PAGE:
And that’s been precisely Mike’s attitude with me ever since.
I can’t ever hope to repay him for how much he’s helped me. In big and small ways. By opening doors, passing along advice, teaching me craft, giving me caveats and fair warnings about the business, as well as nudging me into professional circles where I might not have had the temerity (or permission) to tread on my own.
I said before that Mike’s a compulsive collaborator who loves to help new people just coming into the field.
I learned that there’s a phrase for such people: Mike’s Writer Children.
Not bound by flesh or blood, we are Mike’s progeny just the same.
Because he has invested in us.
Time. Wisdom. Opportunities.
And a whole lot more.
Mike Resnick has literally welcomed me into his home, where he and his lovely wife Carol have treated me like a son.
I’ve sat in Mike’s basement office with him at four in the morning, watching old recordings of World Science Fiction Convention speeches by some of the lates and the greats in the genre.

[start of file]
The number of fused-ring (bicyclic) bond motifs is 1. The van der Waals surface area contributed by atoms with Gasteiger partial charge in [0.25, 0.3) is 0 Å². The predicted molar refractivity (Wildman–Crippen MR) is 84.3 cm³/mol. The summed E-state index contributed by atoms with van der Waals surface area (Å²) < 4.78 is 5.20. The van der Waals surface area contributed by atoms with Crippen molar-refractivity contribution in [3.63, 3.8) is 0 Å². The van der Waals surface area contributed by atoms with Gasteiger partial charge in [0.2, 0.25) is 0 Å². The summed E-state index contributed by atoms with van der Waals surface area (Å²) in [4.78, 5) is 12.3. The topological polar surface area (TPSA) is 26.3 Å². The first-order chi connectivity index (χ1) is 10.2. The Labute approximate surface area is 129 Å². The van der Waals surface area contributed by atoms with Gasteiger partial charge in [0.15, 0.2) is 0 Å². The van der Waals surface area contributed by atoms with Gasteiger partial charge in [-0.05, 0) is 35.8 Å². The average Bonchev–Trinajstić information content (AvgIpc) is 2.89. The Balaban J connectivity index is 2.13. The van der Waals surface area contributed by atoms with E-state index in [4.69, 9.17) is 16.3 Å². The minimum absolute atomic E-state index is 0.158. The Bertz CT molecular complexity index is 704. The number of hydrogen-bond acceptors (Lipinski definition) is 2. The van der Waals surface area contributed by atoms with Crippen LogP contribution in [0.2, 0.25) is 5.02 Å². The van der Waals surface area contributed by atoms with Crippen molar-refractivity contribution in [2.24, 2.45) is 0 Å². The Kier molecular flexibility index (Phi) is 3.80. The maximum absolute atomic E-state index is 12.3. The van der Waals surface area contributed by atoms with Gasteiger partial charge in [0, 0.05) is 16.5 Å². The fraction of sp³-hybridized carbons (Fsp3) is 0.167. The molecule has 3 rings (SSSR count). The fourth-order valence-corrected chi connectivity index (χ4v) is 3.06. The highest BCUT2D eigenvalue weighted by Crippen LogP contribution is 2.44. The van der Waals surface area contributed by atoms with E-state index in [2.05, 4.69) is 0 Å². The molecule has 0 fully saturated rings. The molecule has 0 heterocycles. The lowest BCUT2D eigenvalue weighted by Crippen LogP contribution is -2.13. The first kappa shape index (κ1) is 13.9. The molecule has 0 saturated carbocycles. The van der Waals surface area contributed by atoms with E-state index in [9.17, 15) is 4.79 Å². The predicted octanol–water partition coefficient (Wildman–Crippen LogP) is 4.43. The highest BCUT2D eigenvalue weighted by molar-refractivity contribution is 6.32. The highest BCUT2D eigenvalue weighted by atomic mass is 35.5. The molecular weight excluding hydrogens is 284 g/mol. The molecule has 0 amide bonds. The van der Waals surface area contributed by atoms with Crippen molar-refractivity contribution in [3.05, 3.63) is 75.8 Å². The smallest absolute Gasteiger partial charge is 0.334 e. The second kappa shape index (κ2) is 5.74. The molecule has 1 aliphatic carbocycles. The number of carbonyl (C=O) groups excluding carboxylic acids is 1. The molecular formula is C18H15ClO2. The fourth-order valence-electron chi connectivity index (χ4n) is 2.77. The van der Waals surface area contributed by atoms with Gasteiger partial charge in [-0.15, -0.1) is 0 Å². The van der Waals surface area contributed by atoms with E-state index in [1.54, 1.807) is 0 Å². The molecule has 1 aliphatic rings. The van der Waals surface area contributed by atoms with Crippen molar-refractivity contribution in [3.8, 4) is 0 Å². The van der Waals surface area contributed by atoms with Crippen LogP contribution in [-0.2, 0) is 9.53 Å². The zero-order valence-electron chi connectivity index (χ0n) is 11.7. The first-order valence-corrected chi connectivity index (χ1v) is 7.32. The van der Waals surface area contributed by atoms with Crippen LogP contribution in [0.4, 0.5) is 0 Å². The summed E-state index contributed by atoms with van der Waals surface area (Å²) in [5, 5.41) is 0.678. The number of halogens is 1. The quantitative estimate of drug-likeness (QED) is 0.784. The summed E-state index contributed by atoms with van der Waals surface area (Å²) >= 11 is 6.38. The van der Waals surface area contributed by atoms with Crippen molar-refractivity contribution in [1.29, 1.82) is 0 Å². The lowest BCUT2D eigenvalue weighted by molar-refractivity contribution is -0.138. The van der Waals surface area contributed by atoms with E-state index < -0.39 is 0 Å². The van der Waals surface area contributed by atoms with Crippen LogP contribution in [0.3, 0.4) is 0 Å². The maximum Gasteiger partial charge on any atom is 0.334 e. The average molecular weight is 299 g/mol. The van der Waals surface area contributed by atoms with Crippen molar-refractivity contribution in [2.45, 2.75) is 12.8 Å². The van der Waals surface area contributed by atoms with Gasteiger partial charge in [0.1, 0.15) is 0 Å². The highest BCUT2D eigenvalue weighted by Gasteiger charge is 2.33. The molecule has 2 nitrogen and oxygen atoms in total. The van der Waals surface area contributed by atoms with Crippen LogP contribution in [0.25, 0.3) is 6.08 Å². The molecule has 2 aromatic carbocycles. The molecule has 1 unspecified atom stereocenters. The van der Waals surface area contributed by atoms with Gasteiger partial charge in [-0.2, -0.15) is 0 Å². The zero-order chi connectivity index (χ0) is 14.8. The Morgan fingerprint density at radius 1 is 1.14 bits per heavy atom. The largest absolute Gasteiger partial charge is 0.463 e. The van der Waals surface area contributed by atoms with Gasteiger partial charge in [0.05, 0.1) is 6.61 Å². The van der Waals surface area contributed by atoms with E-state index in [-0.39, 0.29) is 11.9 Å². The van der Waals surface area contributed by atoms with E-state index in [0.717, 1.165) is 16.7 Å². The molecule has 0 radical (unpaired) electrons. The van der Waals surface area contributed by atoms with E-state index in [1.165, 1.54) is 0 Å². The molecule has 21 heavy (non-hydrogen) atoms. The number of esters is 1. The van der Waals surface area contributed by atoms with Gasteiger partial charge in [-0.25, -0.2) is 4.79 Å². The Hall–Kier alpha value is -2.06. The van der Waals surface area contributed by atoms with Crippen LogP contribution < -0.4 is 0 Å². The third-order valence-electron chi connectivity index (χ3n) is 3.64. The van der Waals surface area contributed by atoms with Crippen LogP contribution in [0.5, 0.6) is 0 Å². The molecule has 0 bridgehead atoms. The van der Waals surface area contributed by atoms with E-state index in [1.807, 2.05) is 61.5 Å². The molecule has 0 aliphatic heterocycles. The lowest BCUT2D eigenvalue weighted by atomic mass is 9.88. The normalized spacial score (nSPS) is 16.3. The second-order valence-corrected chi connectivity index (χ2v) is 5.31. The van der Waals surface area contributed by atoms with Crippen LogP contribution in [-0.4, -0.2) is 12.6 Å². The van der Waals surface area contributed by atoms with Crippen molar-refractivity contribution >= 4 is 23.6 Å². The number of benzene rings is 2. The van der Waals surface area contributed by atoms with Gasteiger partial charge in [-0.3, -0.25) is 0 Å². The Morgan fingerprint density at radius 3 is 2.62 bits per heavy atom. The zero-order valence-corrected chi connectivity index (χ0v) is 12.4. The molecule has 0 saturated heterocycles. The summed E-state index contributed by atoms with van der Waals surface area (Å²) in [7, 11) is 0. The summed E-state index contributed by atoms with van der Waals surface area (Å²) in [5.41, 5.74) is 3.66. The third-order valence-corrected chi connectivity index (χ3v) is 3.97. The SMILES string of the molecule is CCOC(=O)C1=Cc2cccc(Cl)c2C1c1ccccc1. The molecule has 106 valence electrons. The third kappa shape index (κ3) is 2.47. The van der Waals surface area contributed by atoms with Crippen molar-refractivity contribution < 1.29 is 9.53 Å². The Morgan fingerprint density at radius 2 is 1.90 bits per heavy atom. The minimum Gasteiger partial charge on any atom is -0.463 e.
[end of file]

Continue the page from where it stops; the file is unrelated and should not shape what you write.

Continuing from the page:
I’ve sat on panels with Mike—as both a student and a collaborator.
I’ve walked across the “name bridge” that’s formed when I mention to other professionals—in passing—that Mike knows and has worked with me.
Thus the foundation of my career is one Mike Resnick has largely helped me to construct. And for no apparent reason other than the fact that Mike just likes to help. Because Mike loves science fiction the way a sculptor loves clay or marble. The way a horse racing aficionado adores the track and follows the Triple Crown. The way an outdoorsman loves fly fishing or the Autumn hunt.
Mike very much cherishes the field, and is concerned with ensuring that the field continues to be peopled with competent, capable, talented writers who can all keep growing the genre and making it wonderful. Even long after Mike’s gone.
So, in a sense, we are Mike’s legacy. As much as his own works and publications.
And for this reason I am proud to be counted among his kids.
Mike’s selected other Writer Children since he selected me.